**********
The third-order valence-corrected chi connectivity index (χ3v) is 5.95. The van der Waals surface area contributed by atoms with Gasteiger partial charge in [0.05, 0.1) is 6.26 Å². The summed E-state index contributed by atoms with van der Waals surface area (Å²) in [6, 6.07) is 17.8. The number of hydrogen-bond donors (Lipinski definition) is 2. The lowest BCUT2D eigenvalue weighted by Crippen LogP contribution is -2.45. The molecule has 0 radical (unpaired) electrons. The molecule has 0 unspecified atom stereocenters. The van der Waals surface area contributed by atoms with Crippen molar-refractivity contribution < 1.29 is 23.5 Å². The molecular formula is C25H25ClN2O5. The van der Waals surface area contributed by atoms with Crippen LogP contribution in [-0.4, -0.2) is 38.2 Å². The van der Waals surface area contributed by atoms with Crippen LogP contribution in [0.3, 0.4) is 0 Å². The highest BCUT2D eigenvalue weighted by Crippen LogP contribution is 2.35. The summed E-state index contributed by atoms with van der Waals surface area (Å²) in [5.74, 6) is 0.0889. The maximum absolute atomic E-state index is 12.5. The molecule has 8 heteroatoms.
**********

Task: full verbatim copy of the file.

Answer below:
The third-order valence-corrected chi connectivity index (χ3v) is 5.95. The van der Waals surface area contributed by atoms with Gasteiger partial charge in [0.05, 0.1) is 6.26 Å². The summed E-state index contributed by atoms with van der Waals surface area (Å²) in [6, 6.07) is 17.8. The number of hydrogen-bond donors (Lipinski definition) is 2. The lowest BCUT2D eigenvalue weighted by Crippen LogP contribution is -2.45. The molecule has 0 radical (unpaired) electrons. The molecule has 0 unspecified atom stereocenters. The van der Waals surface area contributed by atoms with Crippen molar-refractivity contribution < 1.29 is 23.5 Å². The molecular formula is C25H25ClN2O5. The van der Waals surface area contributed by atoms with Crippen LogP contribution in [-0.4, -0.2) is 38.2 Å². The van der Waals surface area contributed by atoms with Crippen LogP contribution in [0.3, 0.4) is 0 Å². The highest BCUT2D eigenvalue weighted by Crippen LogP contribution is 2.35. The summed E-state index contributed by atoms with van der Waals surface area (Å²) in [5.74, 6) is 0.0889. The maximum absolute atomic E-state index is 12.5. The molecule has 8 heteroatoms.